SXSW Film: Small, Beautifully Moving Parts is a Road Movie for Tech Geeks
Sarah Sparks loves technology. A freelance tech geek, she fixes everything from new computers to old radios and calls her home pregnancy test a “nifty gadget.” When its digital face displays the word “pregnant,” she comments to boyfriend, Leon, “It’s actually a pretty good quality font for a disposable,” before recognizing that her life is about to be altered by something much less predictable than technology. In first time feature directors Annie J. Howell and Lisa Robinson’s Small, Beautifully Moving Parts, Sarah (Anna Margaret Hollyman) is ambivalent about her pregnancy. She never expresses a desire not to have her child, but her concern is that she doesn’t relate well to living creatures. Sarah worries she doesn’t know how to be a parent, and thinks the solution is to seek out her estranged mother who’s “gone off the grid” without e-mail or a telephone. So Sarah treks across the west to find her and visits various family along the way. As she drives alone with only a GPS, Sarah quickly runs hundreds of miles off course when her navigator malfunctions, and her iPhone and electric toothbrush die in the Arizona desert. Even as SBMP explores the nature of family, self, and Sarah’s digital dependence, it underscores that technology can lead you astray and let you down as much as any human.
Considering the overabundance of female movie characters obsessed with either weddings or babies, Sarah Sparks is a wonderfully realistic counter image. She’s skeptical and charming, passionate about her profession, and competent with gadgetry. She’s a nuanced character we’re not likely to see outside of independent cinema.
Howell and Robinson wrote SBMP as a feature length version of their web series, Sparks, which also features character Sarah Sparks. The two envisioned the movie as a road film, using the locations they could most easily access, and shot with a small cast and crew trekking cross-country in a lone van. They tell Sarah’s story with significant humor, focusing on technology’s human foibles with a subtle comedy that points to the ridiculousness of communication, no matter the format. When Sarah’s father calls with the news that her mother doesn’t want to see her, he explains the speed of their communiqué: “I fed-exed her a postcard and she faxed back.”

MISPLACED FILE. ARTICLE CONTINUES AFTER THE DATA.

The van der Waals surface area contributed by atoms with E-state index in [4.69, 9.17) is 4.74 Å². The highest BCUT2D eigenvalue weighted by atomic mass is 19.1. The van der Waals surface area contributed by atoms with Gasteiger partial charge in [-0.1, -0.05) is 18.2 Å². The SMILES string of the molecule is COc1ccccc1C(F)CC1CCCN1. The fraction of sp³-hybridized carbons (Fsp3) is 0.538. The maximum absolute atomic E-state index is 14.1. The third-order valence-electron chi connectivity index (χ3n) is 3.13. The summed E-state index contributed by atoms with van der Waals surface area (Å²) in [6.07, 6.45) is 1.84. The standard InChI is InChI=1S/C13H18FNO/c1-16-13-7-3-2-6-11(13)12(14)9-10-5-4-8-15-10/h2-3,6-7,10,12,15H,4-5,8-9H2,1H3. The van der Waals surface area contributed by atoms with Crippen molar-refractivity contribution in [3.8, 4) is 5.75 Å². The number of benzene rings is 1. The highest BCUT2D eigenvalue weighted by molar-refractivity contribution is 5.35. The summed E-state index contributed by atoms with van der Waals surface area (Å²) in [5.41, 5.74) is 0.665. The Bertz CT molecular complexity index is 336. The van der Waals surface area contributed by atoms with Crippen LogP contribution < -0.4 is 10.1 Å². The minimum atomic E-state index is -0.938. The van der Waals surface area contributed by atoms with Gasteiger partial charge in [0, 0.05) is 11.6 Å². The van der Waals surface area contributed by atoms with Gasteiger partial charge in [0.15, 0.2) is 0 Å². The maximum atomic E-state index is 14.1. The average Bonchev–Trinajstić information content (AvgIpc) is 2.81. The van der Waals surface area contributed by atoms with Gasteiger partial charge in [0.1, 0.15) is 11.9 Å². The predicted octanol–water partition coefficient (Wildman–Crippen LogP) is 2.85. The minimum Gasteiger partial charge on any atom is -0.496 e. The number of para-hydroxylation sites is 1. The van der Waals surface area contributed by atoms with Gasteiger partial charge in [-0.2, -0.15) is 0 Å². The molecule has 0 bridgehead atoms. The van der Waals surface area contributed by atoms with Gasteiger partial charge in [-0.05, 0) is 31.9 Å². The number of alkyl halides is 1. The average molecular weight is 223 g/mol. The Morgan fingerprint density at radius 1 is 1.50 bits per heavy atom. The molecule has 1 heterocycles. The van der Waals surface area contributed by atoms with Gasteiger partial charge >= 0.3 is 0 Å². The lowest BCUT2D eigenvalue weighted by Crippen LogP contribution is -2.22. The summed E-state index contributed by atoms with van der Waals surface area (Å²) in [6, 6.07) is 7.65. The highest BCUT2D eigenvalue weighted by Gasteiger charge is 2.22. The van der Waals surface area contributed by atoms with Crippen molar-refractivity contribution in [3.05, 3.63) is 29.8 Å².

In an interview with IFC at SXSW, Howell explained their interest was in exploring how “people’s relationships to technology have taken on the qualities of human relationships.” Throughout the film we see Sarah just as affected by tech as by people, smiling affectionately at her GPS when it calls her by name. She repairs things for everyone in her family, both saving her sister’s laptop from toddler pee and fixing her father’s Skype for his daily chat with his online girlfriend, but she finds writing her mother a letter “too analog” and prefers driving to Arizona instead.
Though much is made of Sarah’s connection to cords and a digital existence, her ambivalence toward impending parenthood stems more from her mother’s distance than any social disconnection. For someone who relates better to machines, she has an intense curiosity about other humans that’s shown in improvised sequences where she interviews strangers about their views on technology, with one particularly revealing series where she stops off at the Grand Canyon to visit the site of an old, joyous photo she took with her mother as a child. Her concerns turn toward family as she asks several tourists if they ever look at happy vacation photos and recall that the day had been terribly opposite their smiling faces. The more questions she asks, the more apparent Sarah’s actual fears become.
Anna Margaret Hollyman is engaging as the skeptical Sarah, making her both vulnerable and funny, which is a feat considering she spends much of the movie alone. Small, Beautifully Moving Parts is quietly charming as it probes our modern anxieties about our increasing dependence on tech and whether its presence in our lives deadens us to other humans. The film doesn’t currently have U.S. distribution, but the filmmakers plan to distribute it via DIY channels if no deal happens. Check out the trailer below and demand to see it in a theater near you.
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